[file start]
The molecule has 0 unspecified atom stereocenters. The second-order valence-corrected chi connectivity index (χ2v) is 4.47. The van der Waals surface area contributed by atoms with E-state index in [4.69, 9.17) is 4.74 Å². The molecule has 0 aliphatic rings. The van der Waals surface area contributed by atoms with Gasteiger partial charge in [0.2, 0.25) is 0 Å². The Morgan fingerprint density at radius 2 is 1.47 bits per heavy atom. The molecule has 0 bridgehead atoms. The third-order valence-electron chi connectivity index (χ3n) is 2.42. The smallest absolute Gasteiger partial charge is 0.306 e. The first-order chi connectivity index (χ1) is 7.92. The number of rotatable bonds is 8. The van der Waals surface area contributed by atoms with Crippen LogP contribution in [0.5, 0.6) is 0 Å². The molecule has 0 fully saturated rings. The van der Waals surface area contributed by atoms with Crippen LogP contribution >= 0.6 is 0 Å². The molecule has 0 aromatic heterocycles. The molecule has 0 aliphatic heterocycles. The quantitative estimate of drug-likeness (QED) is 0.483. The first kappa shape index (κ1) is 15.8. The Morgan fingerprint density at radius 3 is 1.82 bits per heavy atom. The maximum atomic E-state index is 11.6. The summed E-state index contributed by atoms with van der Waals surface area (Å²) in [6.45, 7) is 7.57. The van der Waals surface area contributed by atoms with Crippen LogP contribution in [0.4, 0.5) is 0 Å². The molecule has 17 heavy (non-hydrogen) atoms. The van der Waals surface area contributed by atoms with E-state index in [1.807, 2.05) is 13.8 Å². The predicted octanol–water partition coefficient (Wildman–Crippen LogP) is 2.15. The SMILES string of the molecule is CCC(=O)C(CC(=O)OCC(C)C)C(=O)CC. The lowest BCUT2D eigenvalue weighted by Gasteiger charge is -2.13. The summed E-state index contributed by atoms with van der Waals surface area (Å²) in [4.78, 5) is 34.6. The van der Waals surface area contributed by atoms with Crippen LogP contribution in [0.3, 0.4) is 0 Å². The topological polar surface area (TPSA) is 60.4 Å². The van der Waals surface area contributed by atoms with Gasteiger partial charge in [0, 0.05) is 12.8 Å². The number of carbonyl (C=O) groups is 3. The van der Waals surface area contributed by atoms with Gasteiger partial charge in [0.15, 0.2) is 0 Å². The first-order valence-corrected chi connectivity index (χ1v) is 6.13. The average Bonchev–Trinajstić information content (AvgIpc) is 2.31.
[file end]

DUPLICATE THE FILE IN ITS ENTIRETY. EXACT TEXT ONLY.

The molecule has 0 unspecified atom stereocenters. The second-order valence-corrected chi connectivity index (χ2v) is 4.47. The van der Waals surface area contributed by atoms with E-state index in [4.69, 9.17) is 4.74 Å². The molecule has 0 aliphatic rings. The van der Waals surface area contributed by atoms with Gasteiger partial charge in [0.2, 0.25) is 0 Å². The Morgan fingerprint density at radius 2 is 1.47 bits per heavy atom. The molecule has 0 bridgehead atoms. The third-order valence-electron chi connectivity index (χ3n) is 2.42. The smallest absolute Gasteiger partial charge is 0.306 e. The first-order chi connectivity index (χ1) is 7.92. The number of rotatable bonds is 8. The van der Waals surface area contributed by atoms with Crippen LogP contribution in [0.5, 0.6) is 0 Å². The molecule has 0 fully saturated rings. The van der Waals surface area contributed by atoms with Crippen LogP contribution >= 0.6 is 0 Å². The molecule has 0 aromatic heterocycles. The molecule has 0 aliphatic heterocycles. The quantitative estimate of drug-likeness (QED) is 0.483. The first kappa shape index (κ1) is 15.8. The Morgan fingerprint density at radius 3 is 1.82 bits per heavy atom. The maximum atomic E-state index is 11.6. The summed E-state index contributed by atoms with van der Waals surface area (Å²) in [6.45, 7) is 7.57. The van der Waals surface area contributed by atoms with Crippen LogP contribution in [0.4, 0.5) is 0 Å². The molecule has 17 heavy (non-hydrogen) atoms. The van der Waals surface area contributed by atoms with E-state index in [1.807, 2.05) is 13.8 Å². The predicted octanol–water partition coefficient (Wildman–Crippen LogP) is 2.15. The SMILES string of the molecule is CCC(=O)C(CC(=O)OCC(C)C)C(=O)CC. The lowest BCUT2D eigenvalue weighted by Gasteiger charge is -2.13. The summed E-state index contributed by atoms with van der Waals surface area (Å²) in [4.78, 5) is 34.6. The van der Waals surface area contributed by atoms with Crippen LogP contribution in [0.3, 0.4) is 0 Å². The topological polar surface area (TPSA) is 60.4 Å². The van der Waals surface area contributed by atoms with Gasteiger partial charge in [0, 0.05) is 12.8 Å². The number of carbonyl (C=O) groups is 3. The van der Waals surface area contributed by atoms with Gasteiger partial charge in [0.15, 0.2) is 0 Å². The first-order valence-corrected chi connectivity index (χ1v) is 6.13. The average Bonchev–Trinajstić information content (AvgIpc) is 2.31.